7. Schedule a stopover
Adding a stopover to your flight will make it much easier to adjust to the time change and help avoid jet lag. You will be much less tired once you get to where you’re going. You could have a nap, shower, see some sights or even go for a swim. This may be especially helpful when travelling with children who may become restless on the flight.
Top tip: If your flight involves three or four time zones, you should schedule your stopover at your second time zone change.
8. Set your watch to your destination time
As soon as your flight begins, you should re-set your watch to the time of your destination. This will help you mentally prepare for the new time zone.
Warning: This may cause some confusion if you have a layover in a different time zone. Be mindful of how much time you have between flights so you don’t miss a connection!
9. Be careful taking remedies
Be careful about what supplements you take (if any) this is not how to avoid jet lag or a way to prevent tiredness. If you are considering taking sleeping medication to help fight jet lag, know that it won’t help your body adjust naturally to the sleeping pattern of your new time zone. However, many take pills as a short-term solution for rest. Consult a physician about your suitability for sleeping tablets before the flight.
It is common for frequent fliers to take melatonin, a hormone your body naturally creates when you go to bed. Many people take this supplement to help their internal clock readjust to the new time zone.
The time you take melatonin is important to having the hormone work effectively. You should take it 30 minutes before your new bedtime that you are trying to adjust to. Do not make the mistake of taking melatonin when you want to fall asleep. Also, you should begin taking this supplement four days before reaching your new destination. Again, speak to your physician before taking these supplements.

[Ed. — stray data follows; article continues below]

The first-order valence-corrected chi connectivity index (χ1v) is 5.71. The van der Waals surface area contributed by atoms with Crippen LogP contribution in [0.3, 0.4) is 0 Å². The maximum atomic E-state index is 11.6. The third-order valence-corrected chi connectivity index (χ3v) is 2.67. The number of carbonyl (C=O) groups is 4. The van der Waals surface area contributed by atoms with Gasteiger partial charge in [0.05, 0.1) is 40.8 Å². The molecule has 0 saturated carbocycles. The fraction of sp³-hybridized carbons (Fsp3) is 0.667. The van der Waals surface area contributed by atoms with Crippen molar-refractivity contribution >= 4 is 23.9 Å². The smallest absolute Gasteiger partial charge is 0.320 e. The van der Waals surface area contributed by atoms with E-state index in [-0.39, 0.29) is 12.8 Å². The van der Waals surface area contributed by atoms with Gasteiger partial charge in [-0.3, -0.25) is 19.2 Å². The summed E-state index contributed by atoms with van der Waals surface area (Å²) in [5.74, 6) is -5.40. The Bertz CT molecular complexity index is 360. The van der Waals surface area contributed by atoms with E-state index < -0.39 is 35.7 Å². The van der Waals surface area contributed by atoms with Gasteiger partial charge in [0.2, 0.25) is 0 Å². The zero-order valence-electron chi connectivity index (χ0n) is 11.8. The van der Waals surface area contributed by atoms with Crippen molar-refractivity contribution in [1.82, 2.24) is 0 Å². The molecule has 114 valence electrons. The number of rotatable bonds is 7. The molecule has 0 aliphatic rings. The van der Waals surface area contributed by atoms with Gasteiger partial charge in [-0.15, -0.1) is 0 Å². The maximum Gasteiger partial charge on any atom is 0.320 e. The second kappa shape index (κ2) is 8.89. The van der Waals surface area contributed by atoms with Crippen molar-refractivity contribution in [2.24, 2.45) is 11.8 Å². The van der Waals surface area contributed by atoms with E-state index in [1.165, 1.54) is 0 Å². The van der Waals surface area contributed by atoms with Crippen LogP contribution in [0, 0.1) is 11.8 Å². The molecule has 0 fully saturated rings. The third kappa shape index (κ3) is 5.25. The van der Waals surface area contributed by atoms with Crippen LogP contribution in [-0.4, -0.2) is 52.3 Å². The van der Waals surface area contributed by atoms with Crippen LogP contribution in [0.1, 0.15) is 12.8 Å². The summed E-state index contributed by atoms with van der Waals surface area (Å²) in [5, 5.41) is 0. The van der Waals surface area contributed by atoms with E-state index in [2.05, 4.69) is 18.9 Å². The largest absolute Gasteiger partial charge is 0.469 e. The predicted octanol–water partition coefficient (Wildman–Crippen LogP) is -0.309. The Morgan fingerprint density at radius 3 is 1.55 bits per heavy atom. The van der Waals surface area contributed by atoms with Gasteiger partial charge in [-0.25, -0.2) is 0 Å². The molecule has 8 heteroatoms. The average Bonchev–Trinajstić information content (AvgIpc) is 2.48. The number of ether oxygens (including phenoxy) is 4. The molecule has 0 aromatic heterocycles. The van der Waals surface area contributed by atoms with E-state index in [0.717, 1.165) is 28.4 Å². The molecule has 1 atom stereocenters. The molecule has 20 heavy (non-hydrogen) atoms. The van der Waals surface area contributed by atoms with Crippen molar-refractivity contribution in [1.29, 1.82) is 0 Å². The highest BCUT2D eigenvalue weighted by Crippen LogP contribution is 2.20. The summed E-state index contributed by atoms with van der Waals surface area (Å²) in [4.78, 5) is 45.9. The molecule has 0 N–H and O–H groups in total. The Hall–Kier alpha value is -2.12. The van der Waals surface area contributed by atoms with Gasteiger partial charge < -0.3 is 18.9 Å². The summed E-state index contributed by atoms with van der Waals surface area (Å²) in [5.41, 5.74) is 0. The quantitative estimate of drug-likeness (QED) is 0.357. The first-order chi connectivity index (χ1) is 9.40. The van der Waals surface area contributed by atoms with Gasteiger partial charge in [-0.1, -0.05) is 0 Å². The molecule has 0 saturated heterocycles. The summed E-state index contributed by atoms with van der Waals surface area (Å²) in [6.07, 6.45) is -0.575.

10. Drink water and stay hydrated
Jet lag feels worse if you are dehydrated. This is especially the case after travelling in a dry aeroplane cabin for hours on end. Part of staying hydrated involves staying clear of drinks with alcohol and caffeine. Avoid in-flight cocktails, coffee and soda to ensure you get the best sleep possible. Remember to drink lots of water!
11. Move around
If you are on a long-haul flight, try taking regular walks around the cabin. Also, stretch your arms and legs while you are at your seat. This will help reduce your risk of developing any serious conditions such as deep vein thrombosis (DVT).
Once you reached your destination
12. Spend time in the sunshine
If it’s daytime at your destination, try to spend as much time as possible outdoors upon arrival. The sunlight will help your brain and body clock adjust to the new time zone.
13. Eat meals according to your new time zone
Just as you adjusting to a new sleep schedule, you are also adjusting to a new digestive routine. Avoid rich meals since they will make it harder for your body to adjust. This could lead to uncomfortable symptoms such as constipation or dysentery.
Diet tip: Try having a protein-rich breakfast the morning after you reach your destination. This will help you feel more alert throughout the day.
14. Be active once reaching your destination
Although it may be tempting to head to your hotel room, fall asleep and watch television – you should try to stay active.